If the writer wants two scene to play out on screen with quick jumps between the two, but doesn't want to indicate a new Master Scene Heading before each and every jump, he or she can indicate so with an Intercut.

Below is a telephone conversation formatted with an Intercut.

Check this out:


Once I've established each location with a Master Scene Heading, I can indicate the jumping between the two scenes with the Subheader INTERCUT - TELEPHONE CONVERSATION.

Simple, huh?

Now everywhere you see a Character Header, the director can assume the camera should be focused on that particular speaker.

Notice, though, next to one of Carlos' Character Headers I typed (V.O.). This cues the director to stay with Victor as Carlos delivers his line. Carlos will be heard, but not seen... for this line only.

I could have called out the Intercut in a number of ways. Here are two more examples:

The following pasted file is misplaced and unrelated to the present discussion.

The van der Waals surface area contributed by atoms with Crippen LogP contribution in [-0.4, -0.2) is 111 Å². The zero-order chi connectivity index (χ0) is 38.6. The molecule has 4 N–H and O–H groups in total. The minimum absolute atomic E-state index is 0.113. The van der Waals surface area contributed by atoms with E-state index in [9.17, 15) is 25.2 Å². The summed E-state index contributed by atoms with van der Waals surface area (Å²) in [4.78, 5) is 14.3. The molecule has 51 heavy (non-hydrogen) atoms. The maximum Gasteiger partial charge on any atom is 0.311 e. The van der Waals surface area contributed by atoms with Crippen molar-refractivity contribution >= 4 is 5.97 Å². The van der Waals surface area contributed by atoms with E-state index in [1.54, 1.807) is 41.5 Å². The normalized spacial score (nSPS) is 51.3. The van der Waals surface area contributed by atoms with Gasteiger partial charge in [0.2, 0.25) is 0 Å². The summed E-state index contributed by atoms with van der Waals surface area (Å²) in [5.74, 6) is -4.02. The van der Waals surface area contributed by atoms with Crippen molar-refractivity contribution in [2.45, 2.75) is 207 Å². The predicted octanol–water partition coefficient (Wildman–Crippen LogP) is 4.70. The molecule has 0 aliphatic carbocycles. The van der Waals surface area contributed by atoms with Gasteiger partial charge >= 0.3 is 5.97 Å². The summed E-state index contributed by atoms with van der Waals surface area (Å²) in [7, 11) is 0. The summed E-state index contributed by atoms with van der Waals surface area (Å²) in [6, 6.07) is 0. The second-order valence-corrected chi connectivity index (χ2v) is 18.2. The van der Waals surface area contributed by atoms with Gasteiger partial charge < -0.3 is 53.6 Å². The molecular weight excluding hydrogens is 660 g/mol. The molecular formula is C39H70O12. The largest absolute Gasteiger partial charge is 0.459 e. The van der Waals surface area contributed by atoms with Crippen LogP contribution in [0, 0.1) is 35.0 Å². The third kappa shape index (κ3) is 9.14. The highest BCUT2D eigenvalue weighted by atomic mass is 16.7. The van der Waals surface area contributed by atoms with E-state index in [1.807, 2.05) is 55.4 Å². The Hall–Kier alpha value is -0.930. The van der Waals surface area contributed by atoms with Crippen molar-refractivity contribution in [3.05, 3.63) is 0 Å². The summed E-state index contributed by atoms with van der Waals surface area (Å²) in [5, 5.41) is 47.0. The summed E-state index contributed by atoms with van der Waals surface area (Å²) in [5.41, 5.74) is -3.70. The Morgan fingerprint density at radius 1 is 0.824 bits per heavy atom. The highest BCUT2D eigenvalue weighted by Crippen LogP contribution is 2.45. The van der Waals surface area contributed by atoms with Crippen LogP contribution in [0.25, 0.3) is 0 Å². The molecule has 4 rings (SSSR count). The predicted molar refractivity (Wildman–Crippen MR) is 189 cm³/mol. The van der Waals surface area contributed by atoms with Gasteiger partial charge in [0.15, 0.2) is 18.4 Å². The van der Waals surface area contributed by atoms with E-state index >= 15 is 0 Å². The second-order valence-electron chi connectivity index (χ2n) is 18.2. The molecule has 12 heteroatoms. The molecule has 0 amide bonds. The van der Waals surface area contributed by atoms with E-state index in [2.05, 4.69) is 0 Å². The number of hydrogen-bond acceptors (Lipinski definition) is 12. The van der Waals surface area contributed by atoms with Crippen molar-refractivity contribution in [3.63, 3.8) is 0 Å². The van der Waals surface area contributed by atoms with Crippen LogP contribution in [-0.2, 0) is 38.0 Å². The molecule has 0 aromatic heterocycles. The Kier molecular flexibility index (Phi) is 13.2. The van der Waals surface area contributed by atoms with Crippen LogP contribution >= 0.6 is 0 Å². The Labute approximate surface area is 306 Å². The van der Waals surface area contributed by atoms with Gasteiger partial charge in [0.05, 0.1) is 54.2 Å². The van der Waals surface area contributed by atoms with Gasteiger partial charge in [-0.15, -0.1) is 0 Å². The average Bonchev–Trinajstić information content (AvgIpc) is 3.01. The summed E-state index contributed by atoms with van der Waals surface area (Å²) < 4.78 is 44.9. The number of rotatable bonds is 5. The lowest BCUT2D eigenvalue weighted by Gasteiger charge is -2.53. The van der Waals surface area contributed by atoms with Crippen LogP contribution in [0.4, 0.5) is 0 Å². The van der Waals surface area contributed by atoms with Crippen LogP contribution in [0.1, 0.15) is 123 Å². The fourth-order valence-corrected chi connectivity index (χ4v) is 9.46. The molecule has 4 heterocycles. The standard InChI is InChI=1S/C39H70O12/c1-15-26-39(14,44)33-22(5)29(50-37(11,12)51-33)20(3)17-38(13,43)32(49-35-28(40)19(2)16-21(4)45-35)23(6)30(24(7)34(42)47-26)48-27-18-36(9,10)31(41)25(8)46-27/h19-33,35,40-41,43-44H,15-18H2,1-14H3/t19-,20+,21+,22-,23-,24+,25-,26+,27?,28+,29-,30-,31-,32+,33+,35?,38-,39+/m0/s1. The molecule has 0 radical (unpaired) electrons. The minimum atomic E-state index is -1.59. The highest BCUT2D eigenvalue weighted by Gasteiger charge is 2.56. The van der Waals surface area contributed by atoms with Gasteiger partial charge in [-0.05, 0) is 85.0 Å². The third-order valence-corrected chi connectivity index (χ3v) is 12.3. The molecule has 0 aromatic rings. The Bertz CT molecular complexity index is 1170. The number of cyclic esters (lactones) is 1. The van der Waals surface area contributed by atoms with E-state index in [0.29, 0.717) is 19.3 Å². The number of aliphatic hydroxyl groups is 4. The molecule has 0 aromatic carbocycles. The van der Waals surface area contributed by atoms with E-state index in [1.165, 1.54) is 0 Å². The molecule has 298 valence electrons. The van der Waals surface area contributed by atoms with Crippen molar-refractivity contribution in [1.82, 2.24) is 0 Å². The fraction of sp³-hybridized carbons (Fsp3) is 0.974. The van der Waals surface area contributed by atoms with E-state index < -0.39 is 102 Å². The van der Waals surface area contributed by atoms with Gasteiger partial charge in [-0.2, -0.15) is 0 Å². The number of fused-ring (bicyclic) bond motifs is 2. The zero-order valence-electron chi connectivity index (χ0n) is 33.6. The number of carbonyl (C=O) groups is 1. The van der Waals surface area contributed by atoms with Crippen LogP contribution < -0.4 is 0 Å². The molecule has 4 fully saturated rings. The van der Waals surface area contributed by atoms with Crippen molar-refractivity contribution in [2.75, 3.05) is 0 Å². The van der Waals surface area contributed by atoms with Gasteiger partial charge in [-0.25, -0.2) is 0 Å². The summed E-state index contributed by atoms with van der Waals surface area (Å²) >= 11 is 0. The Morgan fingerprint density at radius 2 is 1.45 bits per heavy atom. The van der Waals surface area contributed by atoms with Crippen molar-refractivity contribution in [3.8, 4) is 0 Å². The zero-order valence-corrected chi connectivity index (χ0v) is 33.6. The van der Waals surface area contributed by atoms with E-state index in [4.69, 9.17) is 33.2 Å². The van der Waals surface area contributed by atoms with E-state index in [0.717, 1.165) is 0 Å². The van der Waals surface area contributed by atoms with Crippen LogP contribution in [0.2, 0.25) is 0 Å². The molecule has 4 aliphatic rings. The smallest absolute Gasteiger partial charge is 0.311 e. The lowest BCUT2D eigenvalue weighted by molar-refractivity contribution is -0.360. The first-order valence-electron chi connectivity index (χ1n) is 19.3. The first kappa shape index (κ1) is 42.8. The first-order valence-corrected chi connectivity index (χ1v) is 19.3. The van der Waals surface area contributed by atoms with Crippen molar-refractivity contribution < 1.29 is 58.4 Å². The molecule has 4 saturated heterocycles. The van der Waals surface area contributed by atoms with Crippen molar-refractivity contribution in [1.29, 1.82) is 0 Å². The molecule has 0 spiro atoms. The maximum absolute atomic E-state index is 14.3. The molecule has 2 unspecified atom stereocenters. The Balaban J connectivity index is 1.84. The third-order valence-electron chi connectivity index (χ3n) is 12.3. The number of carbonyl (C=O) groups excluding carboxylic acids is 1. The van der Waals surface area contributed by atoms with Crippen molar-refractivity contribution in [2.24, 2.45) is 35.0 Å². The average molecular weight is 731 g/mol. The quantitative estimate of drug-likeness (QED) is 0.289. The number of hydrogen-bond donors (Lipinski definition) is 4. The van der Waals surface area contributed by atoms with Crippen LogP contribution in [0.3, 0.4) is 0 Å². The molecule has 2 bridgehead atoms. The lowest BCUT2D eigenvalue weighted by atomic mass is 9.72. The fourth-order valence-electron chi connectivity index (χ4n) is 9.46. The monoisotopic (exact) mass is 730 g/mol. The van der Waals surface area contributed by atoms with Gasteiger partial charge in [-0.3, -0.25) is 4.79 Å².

These are the sort of Intercut Subheaders I'd have used if the Intercut was not a phone conversation, but two separate scenes playing out simultaneously back and forth. Each mentions the specific locations of the Intercut.

Notice I underlined the word INTERCUT in one of the examples. Nothing wrong with doing so if the writer wants to be sure the reader notices the Subheader.

Technically the writer can end the Intercut with BACK TO SCENE or END INTERCUT. Subheader, but often Intercuts will end with a new Master Scene Heading. Again, if you feel the end of the Intercut needs to be clarified, then do so.